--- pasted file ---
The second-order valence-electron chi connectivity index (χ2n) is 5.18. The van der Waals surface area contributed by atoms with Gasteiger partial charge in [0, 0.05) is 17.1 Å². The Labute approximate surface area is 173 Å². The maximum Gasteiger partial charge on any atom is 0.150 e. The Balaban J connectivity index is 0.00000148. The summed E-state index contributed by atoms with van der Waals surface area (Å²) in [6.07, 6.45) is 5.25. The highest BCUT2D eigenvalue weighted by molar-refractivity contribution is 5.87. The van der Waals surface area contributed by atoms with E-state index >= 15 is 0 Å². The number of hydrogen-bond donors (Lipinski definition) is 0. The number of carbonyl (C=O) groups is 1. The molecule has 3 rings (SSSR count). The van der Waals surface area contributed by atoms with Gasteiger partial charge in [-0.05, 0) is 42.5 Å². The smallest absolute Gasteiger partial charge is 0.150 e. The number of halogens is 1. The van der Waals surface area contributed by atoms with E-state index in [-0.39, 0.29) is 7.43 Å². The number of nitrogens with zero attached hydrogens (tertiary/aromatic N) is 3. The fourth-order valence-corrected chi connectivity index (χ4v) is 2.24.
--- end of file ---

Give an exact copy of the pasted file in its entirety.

The second-order valence-electron chi connectivity index (χ2n) is 5.18. The van der Waals surface area contributed by atoms with Gasteiger partial charge in [0, 0.05) is 17.1 Å². The Labute approximate surface area is 173 Å². The maximum Gasteiger partial charge on any atom is 0.150 e. The Balaban J connectivity index is 0.00000148. The summed E-state index contributed by atoms with van der Waals surface area (Å²) in [6.07, 6.45) is 5.25. The highest BCUT2D eigenvalue weighted by molar-refractivity contribution is 5.87. The van der Waals surface area contributed by atoms with E-state index >= 15 is 0 Å². The number of hydrogen-bond donors (Lipinski definition) is 0. The number of carbonyl (C=O) groups is 1. The molecule has 3 rings (SSSR count). The van der Waals surface area contributed by atoms with Gasteiger partial charge in [-0.05, 0) is 42.5 Å². The smallest absolute Gasteiger partial charge is 0.150 e. The number of halogens is 1. The van der Waals surface area contributed by atoms with E-state index in [-0.39, 0.29) is 7.43 Å². The number of nitrogens with zero attached hydrogens (tertiary/aromatic N) is 3. The fourth-order valence-corrected chi connectivity index (χ4v) is 2.24.